Inflated car insurance premiums are deflating young drivers


He is certified to fly commercial passenger aircraft, but car insurance companies still consider him “high risk” simply because he is a young driver.

Robin Somers, 20, tried for weeks to find affordable car insurance for his 10-year-old car. His search was in vain.

Despite driving for four years with a spotless record, he faces more than $6,000 to $8,000 a year in insurance premiums, more than half of what it costs to drive. used car itself.

“Having to pay so much just because I’m young, and having no control over it despite having a good driving record, is equally sad and discouraging,” said Somers, a recent college graduate who works as a commercial airline pilot.

Young drivers under the age of 25 pay up to four to five times the amount of car insurance compared to more experienced drivers. For many already struggling with student debt and the ever-increasing cost of living, the price of car insurance is another obstacle to financial stability — and for some, it may even affect their job prospects.

As insurance premiums continue to climb, experts, novice drivers and their parents say it’s time to rein in sky-high prices.

“Rates have definitely continued to rise,” said Jessica Moorhouse, millennial money expert and certified financial advisor. “There should be more checks and balances because I feel like there’s a lot of smoke and mirrors and secrecy about how prices are calculated.”

Auto insurance premiums in Ontario are among the highest in the country. In 2020, average annual premiums in the province cost $1,655, according to the Insurance Bureau of Canada and the General Insurance Statistics Agency.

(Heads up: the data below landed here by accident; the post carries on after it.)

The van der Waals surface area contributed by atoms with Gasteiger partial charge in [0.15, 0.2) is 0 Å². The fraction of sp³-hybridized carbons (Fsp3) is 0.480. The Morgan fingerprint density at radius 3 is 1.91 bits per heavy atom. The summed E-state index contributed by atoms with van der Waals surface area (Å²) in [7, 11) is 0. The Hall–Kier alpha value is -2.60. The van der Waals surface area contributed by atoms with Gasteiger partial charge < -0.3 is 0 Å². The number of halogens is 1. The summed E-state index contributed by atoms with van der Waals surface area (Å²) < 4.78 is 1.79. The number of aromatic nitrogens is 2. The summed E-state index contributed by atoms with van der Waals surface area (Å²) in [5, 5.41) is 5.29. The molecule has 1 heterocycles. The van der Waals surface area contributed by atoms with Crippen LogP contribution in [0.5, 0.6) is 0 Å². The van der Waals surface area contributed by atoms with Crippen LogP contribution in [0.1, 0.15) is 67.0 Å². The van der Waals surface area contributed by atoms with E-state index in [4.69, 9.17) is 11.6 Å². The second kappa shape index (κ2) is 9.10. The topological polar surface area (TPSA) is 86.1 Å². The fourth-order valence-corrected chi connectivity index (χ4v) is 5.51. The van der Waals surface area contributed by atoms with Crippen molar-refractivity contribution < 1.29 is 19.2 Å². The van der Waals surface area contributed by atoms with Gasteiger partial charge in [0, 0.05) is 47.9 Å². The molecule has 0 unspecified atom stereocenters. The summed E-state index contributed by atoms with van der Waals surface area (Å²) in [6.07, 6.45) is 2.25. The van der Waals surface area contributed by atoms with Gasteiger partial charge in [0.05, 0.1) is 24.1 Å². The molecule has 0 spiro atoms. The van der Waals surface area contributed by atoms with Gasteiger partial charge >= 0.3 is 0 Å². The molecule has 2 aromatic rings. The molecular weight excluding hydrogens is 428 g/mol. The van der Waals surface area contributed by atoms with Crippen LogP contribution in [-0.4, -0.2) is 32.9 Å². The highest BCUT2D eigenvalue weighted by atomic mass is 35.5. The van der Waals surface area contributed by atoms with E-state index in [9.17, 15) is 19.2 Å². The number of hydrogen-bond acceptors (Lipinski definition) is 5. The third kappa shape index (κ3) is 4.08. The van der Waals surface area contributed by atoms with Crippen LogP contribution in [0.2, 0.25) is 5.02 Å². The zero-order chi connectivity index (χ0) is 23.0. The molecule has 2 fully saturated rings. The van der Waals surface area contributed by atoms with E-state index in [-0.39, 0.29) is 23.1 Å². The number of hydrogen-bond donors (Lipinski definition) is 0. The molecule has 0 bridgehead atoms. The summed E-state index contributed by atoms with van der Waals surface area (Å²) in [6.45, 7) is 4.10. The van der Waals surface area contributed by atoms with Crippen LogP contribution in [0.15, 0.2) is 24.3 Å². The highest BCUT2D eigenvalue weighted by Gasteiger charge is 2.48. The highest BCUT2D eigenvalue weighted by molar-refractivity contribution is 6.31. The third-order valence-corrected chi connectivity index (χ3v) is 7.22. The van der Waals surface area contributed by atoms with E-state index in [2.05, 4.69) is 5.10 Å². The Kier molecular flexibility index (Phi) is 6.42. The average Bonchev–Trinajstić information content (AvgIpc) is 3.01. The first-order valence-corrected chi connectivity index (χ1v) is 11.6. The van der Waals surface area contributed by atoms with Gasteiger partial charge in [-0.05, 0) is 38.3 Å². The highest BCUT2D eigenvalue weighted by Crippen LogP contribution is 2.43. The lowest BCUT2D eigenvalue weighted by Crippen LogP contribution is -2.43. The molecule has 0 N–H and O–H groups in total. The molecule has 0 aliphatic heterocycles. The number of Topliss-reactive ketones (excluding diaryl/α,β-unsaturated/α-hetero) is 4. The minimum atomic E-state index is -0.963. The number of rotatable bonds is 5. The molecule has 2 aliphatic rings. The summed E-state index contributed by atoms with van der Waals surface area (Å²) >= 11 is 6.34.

Still, prices vary widely, with some young drivers paying over $10,000 for auto insurance each year.

“It’s the experience factor,” said Matt Hands, director of insurance at ratehub.ca. “With insurance, the longer you drive and the cleaner your history, you’re going to see your rates improve, especially after you’re over 25.”

When Somers first bought car insurance as a student in Thunder Bay, he paid $3,500 to insure his first vehicle, a nearly 20-year-old car he bought for $800.

Since graduating and returning to town, the rates haven’t dropped, although Somers has a more complete driving record.

“Rates are astronomically high,” said Somers, who received insurance quotes over $11,000 for his 2012 Audi SUV. prices drop a bit after the first few years. But they haven’t diminished at all.

For Somers, it is necessary to have his own car to get to work at Billy Bishop Toronto City Airport. His shifts often start at 5 a.m., before the start of public transit service. He is also unable to share his mother’s car and be added as a secondary driver – which would lower insurance premiums – since she also works full-time as a nurse.

But he and his mother, Sue, tried almost everything else: shopping around, bundling their two insurance policies, even trying to get a reduced rate through the Ontario Nurses Association.

The cheapest quote they received was $6,621 per year.